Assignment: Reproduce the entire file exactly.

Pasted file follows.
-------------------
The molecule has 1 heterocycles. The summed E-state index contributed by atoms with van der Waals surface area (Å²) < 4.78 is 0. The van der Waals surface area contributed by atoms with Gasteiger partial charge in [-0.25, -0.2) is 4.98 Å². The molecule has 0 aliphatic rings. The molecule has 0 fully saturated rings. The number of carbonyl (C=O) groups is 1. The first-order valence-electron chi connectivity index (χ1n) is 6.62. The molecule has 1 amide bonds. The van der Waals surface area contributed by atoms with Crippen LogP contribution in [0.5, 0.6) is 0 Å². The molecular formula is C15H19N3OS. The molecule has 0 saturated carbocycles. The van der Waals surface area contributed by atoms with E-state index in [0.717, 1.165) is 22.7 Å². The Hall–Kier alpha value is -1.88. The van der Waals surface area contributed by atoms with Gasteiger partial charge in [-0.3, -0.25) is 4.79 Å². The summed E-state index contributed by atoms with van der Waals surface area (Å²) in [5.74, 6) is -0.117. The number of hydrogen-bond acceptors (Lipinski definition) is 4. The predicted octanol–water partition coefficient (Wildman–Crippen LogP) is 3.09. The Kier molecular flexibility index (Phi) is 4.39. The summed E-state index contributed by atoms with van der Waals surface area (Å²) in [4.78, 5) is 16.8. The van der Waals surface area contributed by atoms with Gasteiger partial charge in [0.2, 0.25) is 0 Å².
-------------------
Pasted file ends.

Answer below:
The molecule has 1 heterocycles. The summed E-state index contributed by atoms with van der Waals surface area (Å²) < 4.78 is 0. The van der Waals surface area contributed by atoms with Gasteiger partial charge in [-0.25, -0.2) is 4.98 Å². The molecule has 0 aliphatic rings. The molecule has 0 fully saturated rings. The number of carbonyl (C=O) groups is 1. The first-order valence-electron chi connectivity index (χ1n) is 6.62. The molecule has 1 amide bonds. The van der Waals surface area contributed by atoms with Crippen LogP contribution in [0.5, 0.6) is 0 Å². The molecular formula is C15H19N3OS. The molecule has 0 saturated carbocycles. The van der Waals surface area contributed by atoms with E-state index in [0.717, 1.165) is 22.7 Å². The Hall–Kier alpha value is -1.88. The van der Waals surface area contributed by atoms with Gasteiger partial charge in [-0.3, -0.25) is 4.79 Å². The summed E-state index contributed by atoms with van der Waals surface area (Å²) in [5.74, 6) is -0.117. The number of hydrogen-bond acceptors (Lipinski definition) is 4. The predicted octanol–water partition coefficient (Wildman–Crippen LogP) is 3.09. The Kier molecular flexibility index (Phi) is 4.39. The summed E-state index contributed by atoms with van der Waals surface area (Å²) in [4.78, 5) is 16.8. The van der Waals surface area contributed by atoms with Gasteiger partial charge in [0.2, 0.25) is 0 Å².